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Oracle

Posted Dec 1, 2010

Single Client Access Name (SCAN) for Oracle Database 11g RAC

By Karen Reliford

One of the maintenance challenges with RAC is maintaining all of the client connection files (TNSNAMES.ora) every time a change is made to a cluster database configuration. A new feature of Oracle Database 11g RAC databases, and a primary benefit, is the Single Client Access Name (SCAN). Read on to learn more...

One of the new features of Oracle Database 11g Real Application Cluster (RAC) databases is the ability to have a single connection setting for client systems to use when connecting to a RAC database. The primary benefit of a Single Client Access Name (SCAN) is not having to update client connection information (such as TNSNAMES.ora) every time you add or remove nodes from an existing RAC cluster.

Clients use a simple EZconnect string and JDBC connections can use a JDBC thin URL to access the database, which is done independently of the physical hosts that the database instances are running on. Additionally, SCAN automatically provides both failover and load balancing of connects, where the new connection will be directed to the least busy instance in the cluster by default.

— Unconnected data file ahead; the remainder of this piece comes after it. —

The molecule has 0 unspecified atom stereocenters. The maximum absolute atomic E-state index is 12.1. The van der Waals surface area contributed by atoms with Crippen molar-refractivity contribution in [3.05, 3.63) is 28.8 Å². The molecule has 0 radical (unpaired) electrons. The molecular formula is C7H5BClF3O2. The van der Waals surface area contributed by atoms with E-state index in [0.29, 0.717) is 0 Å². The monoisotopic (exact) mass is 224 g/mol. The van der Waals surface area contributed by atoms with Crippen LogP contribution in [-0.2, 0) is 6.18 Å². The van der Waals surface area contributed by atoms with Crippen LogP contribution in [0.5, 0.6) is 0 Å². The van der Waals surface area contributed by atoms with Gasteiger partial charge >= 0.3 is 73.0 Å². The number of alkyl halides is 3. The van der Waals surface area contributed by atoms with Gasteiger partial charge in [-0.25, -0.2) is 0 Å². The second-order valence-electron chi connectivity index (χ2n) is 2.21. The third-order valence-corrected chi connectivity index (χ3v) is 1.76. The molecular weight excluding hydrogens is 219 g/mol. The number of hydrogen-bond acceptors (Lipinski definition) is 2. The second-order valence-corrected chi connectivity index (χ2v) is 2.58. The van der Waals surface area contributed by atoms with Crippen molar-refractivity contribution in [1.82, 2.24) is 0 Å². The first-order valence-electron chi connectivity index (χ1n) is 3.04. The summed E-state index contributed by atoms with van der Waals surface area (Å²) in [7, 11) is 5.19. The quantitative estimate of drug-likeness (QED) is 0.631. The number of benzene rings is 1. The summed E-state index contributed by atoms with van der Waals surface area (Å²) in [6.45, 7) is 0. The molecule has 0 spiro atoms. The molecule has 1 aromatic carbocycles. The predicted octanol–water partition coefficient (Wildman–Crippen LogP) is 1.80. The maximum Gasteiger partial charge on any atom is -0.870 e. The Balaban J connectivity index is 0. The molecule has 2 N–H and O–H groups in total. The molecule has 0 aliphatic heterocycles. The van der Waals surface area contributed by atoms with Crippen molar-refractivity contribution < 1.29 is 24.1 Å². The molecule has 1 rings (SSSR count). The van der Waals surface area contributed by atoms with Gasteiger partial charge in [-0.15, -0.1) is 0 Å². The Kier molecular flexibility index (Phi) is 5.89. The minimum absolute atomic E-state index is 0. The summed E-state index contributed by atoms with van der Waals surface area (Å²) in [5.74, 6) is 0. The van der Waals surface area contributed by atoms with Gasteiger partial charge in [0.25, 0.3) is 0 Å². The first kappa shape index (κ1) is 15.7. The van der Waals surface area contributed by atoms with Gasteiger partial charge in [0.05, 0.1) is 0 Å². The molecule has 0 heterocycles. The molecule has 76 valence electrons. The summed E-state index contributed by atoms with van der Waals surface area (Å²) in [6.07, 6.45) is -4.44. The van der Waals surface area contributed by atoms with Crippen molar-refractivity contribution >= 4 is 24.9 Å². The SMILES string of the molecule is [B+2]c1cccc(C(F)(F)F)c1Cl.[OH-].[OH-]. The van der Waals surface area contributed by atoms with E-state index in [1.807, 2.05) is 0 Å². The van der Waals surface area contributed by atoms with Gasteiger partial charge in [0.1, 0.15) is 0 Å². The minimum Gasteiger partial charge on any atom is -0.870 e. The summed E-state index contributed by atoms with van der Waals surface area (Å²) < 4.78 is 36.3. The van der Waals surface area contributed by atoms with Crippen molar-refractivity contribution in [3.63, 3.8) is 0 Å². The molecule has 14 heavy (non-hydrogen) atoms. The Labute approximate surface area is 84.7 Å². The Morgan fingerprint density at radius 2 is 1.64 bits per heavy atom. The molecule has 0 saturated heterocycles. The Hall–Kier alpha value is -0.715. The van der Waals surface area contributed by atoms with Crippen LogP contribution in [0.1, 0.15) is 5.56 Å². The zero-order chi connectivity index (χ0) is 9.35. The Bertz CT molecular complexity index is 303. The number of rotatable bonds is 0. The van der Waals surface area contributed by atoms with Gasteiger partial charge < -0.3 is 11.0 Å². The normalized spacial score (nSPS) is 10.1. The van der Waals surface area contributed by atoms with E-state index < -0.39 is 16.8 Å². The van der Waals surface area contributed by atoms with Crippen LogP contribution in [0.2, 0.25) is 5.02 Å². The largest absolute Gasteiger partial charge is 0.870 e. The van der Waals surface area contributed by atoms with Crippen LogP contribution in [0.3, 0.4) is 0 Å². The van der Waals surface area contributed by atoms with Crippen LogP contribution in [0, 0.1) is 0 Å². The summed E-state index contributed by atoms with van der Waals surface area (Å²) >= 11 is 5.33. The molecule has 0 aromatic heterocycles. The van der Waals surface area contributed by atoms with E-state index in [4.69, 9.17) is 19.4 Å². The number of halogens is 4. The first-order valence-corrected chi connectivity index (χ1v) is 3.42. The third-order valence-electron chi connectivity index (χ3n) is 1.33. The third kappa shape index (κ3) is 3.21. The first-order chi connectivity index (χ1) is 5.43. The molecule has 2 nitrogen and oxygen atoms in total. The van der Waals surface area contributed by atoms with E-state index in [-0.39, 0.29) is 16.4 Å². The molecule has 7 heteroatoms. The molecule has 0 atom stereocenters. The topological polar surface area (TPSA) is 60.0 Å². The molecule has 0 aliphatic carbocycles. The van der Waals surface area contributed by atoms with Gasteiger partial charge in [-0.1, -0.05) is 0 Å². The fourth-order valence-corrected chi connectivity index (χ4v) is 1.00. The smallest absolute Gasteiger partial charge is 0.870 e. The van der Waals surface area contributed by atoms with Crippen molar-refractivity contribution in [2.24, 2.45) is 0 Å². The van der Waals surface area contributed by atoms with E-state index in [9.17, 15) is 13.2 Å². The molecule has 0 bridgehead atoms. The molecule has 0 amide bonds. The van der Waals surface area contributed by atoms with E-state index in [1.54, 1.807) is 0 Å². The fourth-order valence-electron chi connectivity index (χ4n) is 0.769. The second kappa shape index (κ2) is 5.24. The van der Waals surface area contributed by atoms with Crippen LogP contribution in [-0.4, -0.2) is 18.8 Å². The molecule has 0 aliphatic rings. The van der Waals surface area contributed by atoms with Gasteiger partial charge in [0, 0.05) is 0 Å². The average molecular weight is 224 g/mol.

It should be noted here that because EZconnect is used with SCAN, the SQLNET.ora file should include EZconnect as one of the naming methods, for example:

NAMES.DIRECTORY_PATH=(tnsnames,ezconnect,ldap)
An EZconnect string would look like
sqlplus user/pass@mydb-scan:1521/myservice
A JDBC thin string would look like
jdbc:oracle:thin@mydb-scan:1521/myservice

It's highly recommended that the clients are Oracle 11g R2 clients, to allow them to fully take advantage of the failover with the SCAN settings.

The TNSNAMES.ora file would now reference the SCAN rather than the VIPs as has been done in previous versions. This is what a TNSNAMES entry would be:

MYDB 
(DESCRIPTION=
(ADDRESS=(PROTOCOL=TCP)(HOST=mydb-scan.ORACLE.COM)(PORT=1521))
(CONNECT_DATA=(SERVICE_NAME=myservice.ORACLE.COM)))

There are two methods available for defining the SCAN. These are to use your corporate DNS to define the SCAN; the second option is to use Grid Naming Service.

Using DNS

To use the DNS method for defining your SCAN, the network administrator must create a single name that resolves to three separate IP addresses using round-robin algorithms. Regardless of how many systems are part of your cluster, Oracle recommends that 3 IP addresses are configured to allow for failover and load-balancing.